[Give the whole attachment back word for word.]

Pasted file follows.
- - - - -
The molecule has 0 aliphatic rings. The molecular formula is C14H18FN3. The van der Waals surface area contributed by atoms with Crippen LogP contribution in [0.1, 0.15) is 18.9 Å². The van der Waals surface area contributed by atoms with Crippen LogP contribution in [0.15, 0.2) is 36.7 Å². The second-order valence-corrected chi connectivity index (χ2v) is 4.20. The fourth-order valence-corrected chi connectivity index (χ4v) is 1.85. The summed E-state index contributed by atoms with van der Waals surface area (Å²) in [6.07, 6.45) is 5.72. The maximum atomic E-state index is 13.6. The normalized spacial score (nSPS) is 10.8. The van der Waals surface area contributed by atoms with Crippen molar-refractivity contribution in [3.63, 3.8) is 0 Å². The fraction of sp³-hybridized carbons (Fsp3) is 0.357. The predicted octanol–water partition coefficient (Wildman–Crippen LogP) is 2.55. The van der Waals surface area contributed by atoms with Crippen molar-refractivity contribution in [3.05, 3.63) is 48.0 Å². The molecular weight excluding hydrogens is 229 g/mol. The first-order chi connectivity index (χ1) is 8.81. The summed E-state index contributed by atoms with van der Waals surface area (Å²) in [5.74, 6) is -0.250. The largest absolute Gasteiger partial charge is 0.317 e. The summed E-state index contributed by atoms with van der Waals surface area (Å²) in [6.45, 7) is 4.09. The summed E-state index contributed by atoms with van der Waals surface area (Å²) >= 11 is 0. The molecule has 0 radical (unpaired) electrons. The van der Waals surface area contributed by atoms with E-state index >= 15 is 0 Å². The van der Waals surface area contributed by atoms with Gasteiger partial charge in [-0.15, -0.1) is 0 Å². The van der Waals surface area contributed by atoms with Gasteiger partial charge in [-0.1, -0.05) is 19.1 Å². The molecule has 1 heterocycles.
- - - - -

The molecule has 0 aliphatic rings. The molecular formula is C14H18FN3. The van der Waals surface area contributed by atoms with Crippen LogP contribution in [0.1, 0.15) is 18.9 Å². The van der Waals surface area contributed by atoms with Crippen LogP contribution in [0.15, 0.2) is 36.7 Å². The second-order valence-corrected chi connectivity index (χ2v) is 4.20. The fourth-order valence-corrected chi connectivity index (χ4v) is 1.85. The summed E-state index contributed by atoms with van der Waals surface area (Å²) in [6.07, 6.45) is 5.72. The maximum atomic E-state index is 13.6. The normalized spacial score (nSPS) is 10.8. The van der Waals surface area contributed by atoms with Crippen molar-refractivity contribution in [3.63, 3.8) is 0 Å². The fraction of sp³-hybridized carbons (Fsp3) is 0.357. The predicted octanol–water partition coefficient (Wildman–Crippen LogP) is 2.55. The van der Waals surface area contributed by atoms with Crippen molar-refractivity contribution in [3.05, 3.63) is 48.0 Å². The molecular weight excluding hydrogens is 229 g/mol. The first-order chi connectivity index (χ1) is 8.81. The summed E-state index contributed by atoms with van der Waals surface area (Å²) in [5.74, 6) is -0.250. The largest absolute Gasteiger partial charge is 0.317 e. The summed E-state index contributed by atoms with van der Waals surface area (Å²) in [6.45, 7) is 4.09. The summed E-state index contributed by atoms with van der Waals surface area (Å²) >= 11 is 0. The molecule has 0 radical (unpaired) electrons. The van der Waals surface area contributed by atoms with E-state index >= 15 is 0 Å². The van der Waals surface area contributed by atoms with Gasteiger partial charge in [-0.15, -0.1) is 0 Å². The van der Waals surface area contributed by atoms with Gasteiger partial charge in [-0.1, -0.05) is 19.1 Å². The molecule has 1 heterocycles.